Over the last several years, my fascination with social media, including most of my foray into blogging and tweeting, has been related to the sports world and the notion of fandom in that sense. A lot of the lessons I’ve learned about these forms of media, and how they change and work us over have come from my own personal obsession with sports culture, banter, and the sense of community that arises from the passion fans feel for their favorite teams and players.
My early blogging days began with a move to Japan and an unhealthy obsession with Daisuke Matsuzaka, who I’d hoped would join the Yankees. It continued on with a general writing habit fueled by my Nippon Prospectus column at Baseball Prospectus, and has evolved (devolved?) into a lot of tweeting about sports in general, and especially basketball as fate would have it. My more serious academic pursuits have always involved education, politics, and public discourse and the intersection of media and communication with each. Sports, however, have been the primary testing ground for my most intense experiences with social media.
One of the things I’ve learned over the last several years, with the advent of Twitter most notably, is that news breaks early and often with respect to the wheelings and dealings of sports franchises. A rumor becomes a confirmed story in the blink of an eye and nothing is ever a secret for long before everyone in “listening distance” knows about it. Journalism, in general, works this way in the 21st century, where information and disinformation spread like wildfire before the traditional legwork has had a chance to take place. The long slog of the confirmed story, with multiple sources, is over. The rush from the source to the phone to the typewriter to the typesetter to the press to the truck to the corner paperboy is a long-since-departed process of news.
The things I’ve learned via social media about the trades, signings, injuries, and other matters important to fans is staggering. The number of times new information has flooded my various timelines as I click ‘refresh’ every 10 seconds is both extraordinary and slightly disturbing. A glimmer of breaking news for a sports fan can become several days of obsessive message-checking and web-hunting and one that promises great reward to the real fanatic. I’ve been both participant observer, in the academic sense, and slightly sick-in-the-head fan from time to time.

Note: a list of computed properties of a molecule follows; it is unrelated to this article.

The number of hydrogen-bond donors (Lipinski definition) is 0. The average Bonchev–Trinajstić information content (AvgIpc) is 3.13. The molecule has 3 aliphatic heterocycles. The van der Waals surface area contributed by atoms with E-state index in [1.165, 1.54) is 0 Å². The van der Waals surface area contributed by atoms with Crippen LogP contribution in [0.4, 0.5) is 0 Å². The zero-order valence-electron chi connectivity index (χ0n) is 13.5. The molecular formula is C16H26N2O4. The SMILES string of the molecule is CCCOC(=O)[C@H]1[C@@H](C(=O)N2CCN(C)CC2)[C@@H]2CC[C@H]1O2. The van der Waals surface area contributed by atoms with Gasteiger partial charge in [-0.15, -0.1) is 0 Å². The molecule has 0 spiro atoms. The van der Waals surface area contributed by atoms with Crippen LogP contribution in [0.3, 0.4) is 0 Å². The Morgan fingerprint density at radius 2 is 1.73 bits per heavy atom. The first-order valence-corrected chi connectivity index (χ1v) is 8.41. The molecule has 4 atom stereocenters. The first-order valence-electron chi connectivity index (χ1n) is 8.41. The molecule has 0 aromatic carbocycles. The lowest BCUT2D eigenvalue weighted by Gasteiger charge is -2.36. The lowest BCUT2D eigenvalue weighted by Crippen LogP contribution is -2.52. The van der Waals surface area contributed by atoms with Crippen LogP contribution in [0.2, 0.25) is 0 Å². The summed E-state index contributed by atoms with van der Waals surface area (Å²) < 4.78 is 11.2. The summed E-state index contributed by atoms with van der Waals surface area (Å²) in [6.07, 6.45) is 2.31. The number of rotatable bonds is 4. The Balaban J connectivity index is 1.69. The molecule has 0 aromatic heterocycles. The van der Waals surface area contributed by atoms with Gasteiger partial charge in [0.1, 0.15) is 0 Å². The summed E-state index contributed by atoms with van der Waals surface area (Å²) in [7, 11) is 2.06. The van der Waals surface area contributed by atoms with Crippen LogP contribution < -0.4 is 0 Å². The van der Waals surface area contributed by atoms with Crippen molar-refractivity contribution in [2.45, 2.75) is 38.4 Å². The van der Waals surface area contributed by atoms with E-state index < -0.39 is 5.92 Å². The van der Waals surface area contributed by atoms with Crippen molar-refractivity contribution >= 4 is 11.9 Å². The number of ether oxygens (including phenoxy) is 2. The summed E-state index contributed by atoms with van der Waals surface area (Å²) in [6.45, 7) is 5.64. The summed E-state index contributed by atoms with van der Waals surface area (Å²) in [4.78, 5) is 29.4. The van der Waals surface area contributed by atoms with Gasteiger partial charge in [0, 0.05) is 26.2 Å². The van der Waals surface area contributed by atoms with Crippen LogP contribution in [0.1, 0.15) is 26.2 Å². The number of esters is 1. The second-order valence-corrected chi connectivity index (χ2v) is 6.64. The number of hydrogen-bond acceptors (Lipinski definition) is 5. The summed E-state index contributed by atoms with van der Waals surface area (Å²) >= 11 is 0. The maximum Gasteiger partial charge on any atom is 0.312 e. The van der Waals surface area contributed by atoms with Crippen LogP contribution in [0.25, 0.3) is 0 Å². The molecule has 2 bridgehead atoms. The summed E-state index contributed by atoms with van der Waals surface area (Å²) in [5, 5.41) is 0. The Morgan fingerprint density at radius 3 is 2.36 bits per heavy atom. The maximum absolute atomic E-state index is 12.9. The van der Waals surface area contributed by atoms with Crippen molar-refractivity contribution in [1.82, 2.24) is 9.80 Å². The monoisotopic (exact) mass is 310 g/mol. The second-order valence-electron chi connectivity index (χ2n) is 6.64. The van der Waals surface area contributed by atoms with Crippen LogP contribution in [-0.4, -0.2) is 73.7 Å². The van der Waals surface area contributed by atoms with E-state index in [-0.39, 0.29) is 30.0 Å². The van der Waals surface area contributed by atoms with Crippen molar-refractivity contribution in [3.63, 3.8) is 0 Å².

Ichiro Suzuki, the lifelong Seattle Mariner and Japanese cultural icon, was traded today from the floundering, last place Mariners to the high-priced, first place Yankees. My Yankees. It’s beside the point that I’ve never been an Ichiro fan, or that more than occasionally I’ve been a detractor. I was thrilled at the news, and what’s more, completely taken by surprise. Nothing had been reported in the slower, traditional forms of mass media about the Yankees, the Mariners, or any potential movement for Ichiro, the face of the Mariners franchise. Nothing had been floated in the various rumor mills on the internet. No one had speculated that it was time for Ichiro to move on, or that he’d even want to for that matter (at least in most of the popular press), and then it was done.
Sources inside professional sports franchises, or with agents, tend to leak information about even the most minor moves, so something of this magnitude flying under cover is really a rarity on the order of flying pigs. Not a peep was heard until the ink was dry and Ichiro was being fitted for the Yankees road greys, number 31. Being a fan, with a history of Yankees and Japan-related social media work, especially, this story would have dragged me along the fast moving road of speculation and nuance and breaking news had it taken the normal course. As it were, this was a reminder of an age rapidly passing us by, when fans woke up to the morning edition and some spectacular and surprising news about a change in the team. It didn’t follow the typical mode of information flow in this world of ubiquitous messaging, but rather it seemed quaint and nostalgic if only for a moment, and ought to be a warning of sorts that some things are best kept secret in a world of information overload. Just like Christmas.